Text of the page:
917 F2d 28 United States v. Beltran-Beltran $20150 US
917 F.2d 28
NOTICE: Ninth Circuit Rule 36-3 provides that dispositions other than opinions or orders designated for publication are not precedential and should not be cited except when relevant under the doctrines of law of the case, res judicata, or collateral estoppel.
UNITED STATES of America, Plaintiff-Appellee,
Jose Antonio BELTRAN-BELTRAN, Claimant-Appellant,
$20,150 In U.S. Currency, Defendant.
United States Court of Appeals, Ninth Circuit.
Submitted Oct. 23, 1990.*
Decided Oct. 25, 1990.
Before HUG, NELSON and LEAVY, Circuit Judges.
Jose Antonio Beltran-Beltran appeals the district court's order granting summary judgment in favor of the United States. In the action, the United States sought the forfeiture of $20,150 in undeclared funds seized by United States Customs officials pursuant to 31 U.S.C. Sec. 5317. The district court found that the United States had established probable cause to institute the in rem forfeiture, and that Beltran-Beltran had failed to raise any genuine issues of material fact which could refute the government's showing of probable cause. We have jurisdiction pursuant to 28 U.S.C. Sec. 1291 and affirm.
The only issue on appeal is whether the district court should have exercised judicial restraint.1 In United States v. Tax Lot 1500, we implicitly recognized that judicial restraint was available in a civil forfeiture proceeding. 861 F.2d 232, 235 (9th Cir.1988), cert. denied sub nom., Jaffe v. United States, 110 S.Ct. 364 (1989). In that case, the government sought the forfeiture of the claimant's house and surrounding land, pursuant to 21 U.S.C. Sec. 881(a)(7), after the claimant had been convicted of growing marijuana in a small, two and one-half by five foot, garden on the premises. We held that summary judgment was appropriate, and that the district court had "correctly concluded that this was not a case for judicial restraint." Id.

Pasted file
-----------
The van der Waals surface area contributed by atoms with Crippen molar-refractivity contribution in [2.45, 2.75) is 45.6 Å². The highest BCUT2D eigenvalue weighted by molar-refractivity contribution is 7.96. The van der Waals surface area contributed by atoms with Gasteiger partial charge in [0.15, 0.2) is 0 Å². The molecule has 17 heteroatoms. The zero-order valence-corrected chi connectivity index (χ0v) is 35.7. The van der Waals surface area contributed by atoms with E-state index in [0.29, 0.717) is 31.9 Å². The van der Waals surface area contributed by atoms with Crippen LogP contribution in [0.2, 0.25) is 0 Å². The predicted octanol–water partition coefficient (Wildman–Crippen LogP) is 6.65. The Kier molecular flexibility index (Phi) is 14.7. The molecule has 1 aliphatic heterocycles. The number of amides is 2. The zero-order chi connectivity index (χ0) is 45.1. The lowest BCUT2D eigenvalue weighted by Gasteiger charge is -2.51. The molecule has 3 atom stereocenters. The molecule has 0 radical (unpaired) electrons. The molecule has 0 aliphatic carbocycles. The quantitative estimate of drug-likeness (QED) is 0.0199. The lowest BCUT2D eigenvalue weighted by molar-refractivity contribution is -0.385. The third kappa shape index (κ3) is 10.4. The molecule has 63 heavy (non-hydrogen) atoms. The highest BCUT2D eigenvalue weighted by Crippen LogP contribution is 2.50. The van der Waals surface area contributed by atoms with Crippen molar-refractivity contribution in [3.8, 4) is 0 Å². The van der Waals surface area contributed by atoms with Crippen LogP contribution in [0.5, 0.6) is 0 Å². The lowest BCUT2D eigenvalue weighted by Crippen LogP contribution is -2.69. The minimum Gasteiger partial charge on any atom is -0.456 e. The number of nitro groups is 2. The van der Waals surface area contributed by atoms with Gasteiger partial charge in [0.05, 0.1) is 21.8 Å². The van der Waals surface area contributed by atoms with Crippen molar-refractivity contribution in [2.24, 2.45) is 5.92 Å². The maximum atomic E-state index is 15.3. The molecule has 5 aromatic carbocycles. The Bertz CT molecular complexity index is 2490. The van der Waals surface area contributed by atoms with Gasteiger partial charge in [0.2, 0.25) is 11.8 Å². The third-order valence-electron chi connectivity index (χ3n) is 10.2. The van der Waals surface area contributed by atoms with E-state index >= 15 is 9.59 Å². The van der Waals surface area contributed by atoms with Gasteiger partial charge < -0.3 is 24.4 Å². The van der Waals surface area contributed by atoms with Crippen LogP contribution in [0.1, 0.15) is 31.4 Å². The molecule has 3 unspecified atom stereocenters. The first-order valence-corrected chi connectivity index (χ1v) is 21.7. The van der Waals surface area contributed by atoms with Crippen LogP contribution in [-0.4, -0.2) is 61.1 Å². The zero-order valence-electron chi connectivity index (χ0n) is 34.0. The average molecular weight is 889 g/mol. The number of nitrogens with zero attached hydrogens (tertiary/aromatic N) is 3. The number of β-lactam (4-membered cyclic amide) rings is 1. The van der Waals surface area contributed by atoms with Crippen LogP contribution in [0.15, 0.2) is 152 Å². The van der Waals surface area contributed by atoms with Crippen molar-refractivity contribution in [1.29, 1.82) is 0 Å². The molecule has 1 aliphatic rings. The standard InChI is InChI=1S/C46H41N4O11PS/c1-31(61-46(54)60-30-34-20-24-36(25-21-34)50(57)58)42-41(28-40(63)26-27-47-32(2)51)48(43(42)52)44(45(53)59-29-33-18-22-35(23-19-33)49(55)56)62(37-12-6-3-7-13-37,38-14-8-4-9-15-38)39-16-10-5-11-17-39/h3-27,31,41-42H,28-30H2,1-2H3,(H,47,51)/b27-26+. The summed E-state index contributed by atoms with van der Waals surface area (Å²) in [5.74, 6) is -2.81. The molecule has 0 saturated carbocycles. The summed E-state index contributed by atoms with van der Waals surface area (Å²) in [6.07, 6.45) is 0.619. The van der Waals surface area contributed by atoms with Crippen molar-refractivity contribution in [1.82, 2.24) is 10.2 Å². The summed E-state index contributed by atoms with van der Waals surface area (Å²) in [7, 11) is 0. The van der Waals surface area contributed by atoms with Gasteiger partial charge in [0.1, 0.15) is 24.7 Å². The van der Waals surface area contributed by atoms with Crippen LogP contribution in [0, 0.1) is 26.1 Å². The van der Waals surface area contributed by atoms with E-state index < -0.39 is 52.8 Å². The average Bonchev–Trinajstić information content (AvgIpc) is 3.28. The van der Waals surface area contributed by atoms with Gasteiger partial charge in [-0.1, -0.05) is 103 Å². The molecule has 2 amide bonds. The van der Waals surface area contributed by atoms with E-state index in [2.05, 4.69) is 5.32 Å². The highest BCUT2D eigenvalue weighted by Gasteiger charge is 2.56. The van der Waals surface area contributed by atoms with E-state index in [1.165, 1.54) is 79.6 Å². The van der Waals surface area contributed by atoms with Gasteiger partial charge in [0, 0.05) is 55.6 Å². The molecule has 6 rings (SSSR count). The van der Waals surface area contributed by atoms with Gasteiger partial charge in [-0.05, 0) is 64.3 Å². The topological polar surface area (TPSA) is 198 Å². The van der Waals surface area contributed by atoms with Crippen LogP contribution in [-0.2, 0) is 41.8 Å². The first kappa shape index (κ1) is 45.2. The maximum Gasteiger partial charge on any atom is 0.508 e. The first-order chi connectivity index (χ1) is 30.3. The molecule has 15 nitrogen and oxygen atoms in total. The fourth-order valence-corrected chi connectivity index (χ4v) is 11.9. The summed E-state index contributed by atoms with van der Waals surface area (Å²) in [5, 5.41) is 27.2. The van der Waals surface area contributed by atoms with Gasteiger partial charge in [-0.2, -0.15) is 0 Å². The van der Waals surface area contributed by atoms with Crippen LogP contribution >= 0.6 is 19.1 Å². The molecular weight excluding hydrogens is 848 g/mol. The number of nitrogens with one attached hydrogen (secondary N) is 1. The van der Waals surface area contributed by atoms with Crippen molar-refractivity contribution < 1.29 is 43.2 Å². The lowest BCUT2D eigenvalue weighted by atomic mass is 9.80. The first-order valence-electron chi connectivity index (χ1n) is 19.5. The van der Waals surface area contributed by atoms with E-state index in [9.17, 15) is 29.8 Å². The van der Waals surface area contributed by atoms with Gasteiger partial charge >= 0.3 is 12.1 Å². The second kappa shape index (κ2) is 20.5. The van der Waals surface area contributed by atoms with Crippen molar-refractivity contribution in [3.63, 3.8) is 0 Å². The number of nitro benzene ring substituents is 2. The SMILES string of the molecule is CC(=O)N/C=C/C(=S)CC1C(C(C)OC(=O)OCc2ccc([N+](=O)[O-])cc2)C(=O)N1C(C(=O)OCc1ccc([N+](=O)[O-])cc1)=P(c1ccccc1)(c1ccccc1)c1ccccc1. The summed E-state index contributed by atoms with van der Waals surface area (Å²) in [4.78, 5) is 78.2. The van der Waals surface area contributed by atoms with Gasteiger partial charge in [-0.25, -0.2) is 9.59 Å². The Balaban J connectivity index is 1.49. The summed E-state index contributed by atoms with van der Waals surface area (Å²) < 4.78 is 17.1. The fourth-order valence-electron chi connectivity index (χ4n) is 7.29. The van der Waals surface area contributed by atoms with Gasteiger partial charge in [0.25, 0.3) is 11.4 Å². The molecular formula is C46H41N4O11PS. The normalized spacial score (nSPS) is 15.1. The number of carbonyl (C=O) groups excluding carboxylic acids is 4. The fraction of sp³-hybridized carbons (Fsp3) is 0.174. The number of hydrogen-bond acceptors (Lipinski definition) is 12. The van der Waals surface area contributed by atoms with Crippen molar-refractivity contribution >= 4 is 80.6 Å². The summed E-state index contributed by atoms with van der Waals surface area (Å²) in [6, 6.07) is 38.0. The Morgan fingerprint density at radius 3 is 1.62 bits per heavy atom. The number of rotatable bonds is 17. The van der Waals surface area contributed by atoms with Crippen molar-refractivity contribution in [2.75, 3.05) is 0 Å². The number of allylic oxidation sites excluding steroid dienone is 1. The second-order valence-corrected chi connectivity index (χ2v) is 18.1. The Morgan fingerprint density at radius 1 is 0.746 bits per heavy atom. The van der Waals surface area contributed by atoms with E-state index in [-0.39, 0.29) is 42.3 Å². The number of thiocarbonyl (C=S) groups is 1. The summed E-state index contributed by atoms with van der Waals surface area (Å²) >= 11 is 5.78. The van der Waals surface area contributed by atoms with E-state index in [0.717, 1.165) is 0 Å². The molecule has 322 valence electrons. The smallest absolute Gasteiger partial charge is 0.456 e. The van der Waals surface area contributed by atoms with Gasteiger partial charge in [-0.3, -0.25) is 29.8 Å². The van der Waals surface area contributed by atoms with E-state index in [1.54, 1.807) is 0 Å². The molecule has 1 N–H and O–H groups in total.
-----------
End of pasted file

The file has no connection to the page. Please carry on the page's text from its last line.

Here, Beltran-Beltran attempted to enter the United States without declaring that he had in excess of $10,000 on his person. See 31 U.S.C. Secs. 5316 & 5317 (establishing criminal and civil penalties for transporting amounts in excess of $10,000 without reporting). When asked by a United States Customs agent if had money in excess of $10,000 on his person he replied, "No." Beltran-Beltran also marked "No" in response to the same question on his declaration form. Upon searching Beltran-Beltran, Customs agents found $17,300 concealed in his socks, which with other monies on his person totaled $20,150. Beltran subsequently plead guilty to making a false statement on his declaration form and was given a five-year suspended sentence, five-years probation, and fined $2,500.
Beltran-Beltran contends that given the "technical" nature of the violation, the district court erred by not exercising judicial restraint. Based on the record, however, we find that it was not error for the district court to decline to exercise its judicial restraint. See, e.g., Tax Lot 1500, 861 F.2d at 235.
The panel unanimously finds this case suitable for disposition without oral argument. Fed.R.App.P. 34(a); 9th Cir.R. 34-4
This disposition is not appropriate for publication and may not be cited to or by the courts of this circuit except as provided by 9th Cir.R. 36-3
Beltran-Beltran raised a number of issues in his opening brief which he abandons in his reply brief conceding that "most of the arguments raised by claimant in his opening brief.... [do] not withstand the Supreme Court's opinion in One Lot Emerald Cut Stones [v. United States, 409 U.S. 232, 235-37 (1972) ]." See Appellant's Reply Brief at 1. Beltran-Beltran, however, reiterates his argument that the district court should have used judicial restraint. Id